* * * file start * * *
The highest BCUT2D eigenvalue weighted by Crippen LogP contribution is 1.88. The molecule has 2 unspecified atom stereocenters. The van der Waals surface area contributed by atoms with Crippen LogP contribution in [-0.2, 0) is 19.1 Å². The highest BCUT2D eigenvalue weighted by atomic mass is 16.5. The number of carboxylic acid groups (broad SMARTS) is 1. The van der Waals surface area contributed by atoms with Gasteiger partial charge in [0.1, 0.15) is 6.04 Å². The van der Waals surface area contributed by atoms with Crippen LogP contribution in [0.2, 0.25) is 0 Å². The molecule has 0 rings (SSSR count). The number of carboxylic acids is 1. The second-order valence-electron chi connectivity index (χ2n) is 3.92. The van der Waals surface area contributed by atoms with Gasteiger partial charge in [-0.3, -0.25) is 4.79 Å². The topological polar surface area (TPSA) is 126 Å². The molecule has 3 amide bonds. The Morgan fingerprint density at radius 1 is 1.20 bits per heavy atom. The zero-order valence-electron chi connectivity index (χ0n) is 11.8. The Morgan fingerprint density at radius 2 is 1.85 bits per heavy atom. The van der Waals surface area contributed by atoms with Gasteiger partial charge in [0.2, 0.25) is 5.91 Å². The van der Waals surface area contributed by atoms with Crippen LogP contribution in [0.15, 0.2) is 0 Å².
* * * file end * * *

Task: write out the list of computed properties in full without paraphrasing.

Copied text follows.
The highest BCUT2D eigenvalue weighted by Crippen LogP contribution is 1.88. The molecule has 2 unspecified atom stereocenters. The van der Waals surface area contributed by atoms with Crippen LogP contribution in [-0.2, 0) is 19.1 Å². The highest BCUT2D eigenvalue weighted by atomic mass is 16.5. The number of carboxylic acid groups (broad SMARTS) is 1. The van der Waals surface area contributed by atoms with Gasteiger partial charge in [0.1, 0.15) is 6.04 Å². The van der Waals surface area contributed by atoms with Crippen LogP contribution in [0.2, 0.25) is 0 Å². The molecule has 0 rings (SSSR count). The number of carboxylic acids is 1. The second-order valence-electron chi connectivity index (χ2n) is 3.92. The van der Waals surface area contributed by atoms with Gasteiger partial charge in [-0.3, -0.25) is 4.79 Å². The topological polar surface area (TPSA) is 126 Å². The molecule has 3 amide bonds. The Morgan fingerprint density at radius 1 is 1.20 bits per heavy atom. The zero-order valence-electron chi connectivity index (χ0n) is 11.8. The Morgan fingerprint density at radius 2 is 1.85 bits per heavy atom. The van der Waals surface area contributed by atoms with Gasteiger partial charge in [0.2, 0.25) is 5.91 Å². The van der Waals surface area contributed by atoms with Crippen LogP contribution in [0.15, 0.2) is 0 Å².